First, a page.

Global Reach: Grantee Partners

Fundación Tiempo de Juego



Tiempo de Juego plans to implement its program in the neighborhoods of Cazucá (municipality of Soacha, in the eastern outskirts of Bogota), La Lucha (Santa Marta, Caribbean coast), and Timbiquí (Pacific coast). Despite their disperse locations (each is located in a different Colombian state), these three neighborhoods face similar social problems and have some of the highest rates of inequality and marginalization in the country. Many of their inhabitants live in extreme poverty and experience problems such as overcrowding and domestic abuse. Major issues affecting young people include drug abuse, domestic violence, early pregnancy, and gang recruitment. Gangs, drug traffickers and guerrilla groups have a growing presence in schools. Intra-school violence, including against teachers, are increasingly common. Young people who lack hope of personal advancement in the formal economy or via the education system are vulnerable to recruitment from armed groups and criminal activities that offer unrivaled riches and status. 

Specific challenges include overcrowding and a large population of internally displaced people in Cazucá, a community that is largely made up of informal settlements and has 70,000 residents, roughly 10,000 of whom are internally displaced people who have fled from regions affected by the country’s decades-long armed conflict. Cazucá is marked by high levels of extreme poverty and limited access to public services, including education and basic sanitation. La Lucha ('The Fight'), on the other hand, is one of the most challenging neighborhoods in Santa Marta. Approximately 40% of youth in La Lucha are drug users and the 7,000 people who live there have been thrown from their homes during the 52-year-long civil war. Timbiquí, similar to other communities located along Colombia’s Pacific coast, has historically been neglected by the government (due partially to heavy fighting between FARC and the government), have the inadequate or non-existent infrastructure and is struggling to cope with conflict and violent crime festering amid extremes of poverty, squalor, and neglect. 



Tiempo de Juego began in 2006 as simple pick-up soccer games in Cazucá and has evolved into one of Colombia’s most innovative organizations. Displaced communities like Cazucá are among the most impoverished, marginalized, and violent in the country. Government cost-cutting measures have reduced education budgets, and as a result, children spend only half of the day in school, leaving them with unstructured free time and vulnerable to recruitment by gangs, drug use or teenage pregnancy.

Tiempo de Juego aims to fill this free time with meaningful recreational activities grounded in the Football for Peace methodology, a psychosocial initiative for building cooperation, critical thinking, confidence, and other life skills necessary to counter negative social influences. What started as a Football School in 2006 has now evolved into several in-school, after-school and weekend programs that include sports, journalism, and arts. For every activity, the core structure of Tiempo de Juego’s methodology consists of the same three parts: (1) the topic of the week is introduced (for example, self-esteem) and participants agree on the rules of the game to be played; (2) participants implement and monitor the activity based on agreed-upon rules, and (3) team members assess how well the rules are followed and homework related to the topic is assigned.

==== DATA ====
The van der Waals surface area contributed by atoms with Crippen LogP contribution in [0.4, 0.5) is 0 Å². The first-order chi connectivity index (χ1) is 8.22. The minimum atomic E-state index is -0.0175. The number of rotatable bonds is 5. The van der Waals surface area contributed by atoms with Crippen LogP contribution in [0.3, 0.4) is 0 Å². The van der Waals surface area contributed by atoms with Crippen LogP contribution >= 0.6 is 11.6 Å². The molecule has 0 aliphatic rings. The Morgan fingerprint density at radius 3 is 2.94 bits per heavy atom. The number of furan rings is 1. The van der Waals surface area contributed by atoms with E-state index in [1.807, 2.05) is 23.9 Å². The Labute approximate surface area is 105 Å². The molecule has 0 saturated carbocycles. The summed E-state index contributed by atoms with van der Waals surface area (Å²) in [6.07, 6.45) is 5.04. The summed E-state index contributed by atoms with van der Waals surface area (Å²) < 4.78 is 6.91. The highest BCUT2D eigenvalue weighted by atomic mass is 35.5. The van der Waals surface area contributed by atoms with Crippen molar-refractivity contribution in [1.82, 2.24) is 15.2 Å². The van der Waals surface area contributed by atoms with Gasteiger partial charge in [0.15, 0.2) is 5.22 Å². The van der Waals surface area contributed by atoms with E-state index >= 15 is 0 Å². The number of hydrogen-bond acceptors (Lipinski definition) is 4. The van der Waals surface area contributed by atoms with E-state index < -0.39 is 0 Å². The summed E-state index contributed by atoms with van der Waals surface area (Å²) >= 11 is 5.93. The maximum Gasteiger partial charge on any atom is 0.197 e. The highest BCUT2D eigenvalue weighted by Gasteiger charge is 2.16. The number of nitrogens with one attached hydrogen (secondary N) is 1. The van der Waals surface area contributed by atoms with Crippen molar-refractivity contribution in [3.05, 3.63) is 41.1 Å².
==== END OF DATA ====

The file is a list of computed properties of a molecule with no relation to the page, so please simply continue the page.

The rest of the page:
The model is unique in that students, with monitoring and support from Tiempo de Juego staff, predominantly run activities. To make the program sustainable and true practice in community building, Tiempo de Juego has created a pipeline to develop leaders through the program. 13-18-year-olds can volunteer to become monitors, and then graduate to become TdJ employees, as community managers.

Tiempo de Juego has expanded over the years and currently has chapters in Cazucá, Santa Marta and Timbiquí. Tiempo de Juego serves a population of approximately 250,000 people and works directly with 8,000 young people. It has 74 staff members distributed among the national headquarters in Bogota and the regional chapters.


Current Grant:

EMpower’s grant to Tiempo de Juego will support 490 very young adolescents aged 10-14 (245 girls, 245 boys) to increase their knowledge about the physical and emotional changes related to their transition into puberty, increase their knowledge of sexual and reproductive health and rights to prevent early pregnancies and sexually transmitted infections. Furthermore, improve their understanding and capacity to prevent gender inequities and strengthen their leadership skills. In addition, the grant will ensure the sustainability of the "Gender Labs" in three public schools in Soacha by training 21 teachers to replicate the Labs in their schools and sensibilise 3 School Coexistence Committees formed by parents, teachers, school authorities, and students on the importance and benefits of institutionalising the Gender Labs. A portion of this grant will strengthen TdJ institutional capacity via the creation of a Gender and Equity area that will conduct the formation of an internal Gender Committee, the development of a Gender and Equity policy, and gender equity training for all staff

You can support our work with Fundación Tiempo de Juego and our other grantee partners.

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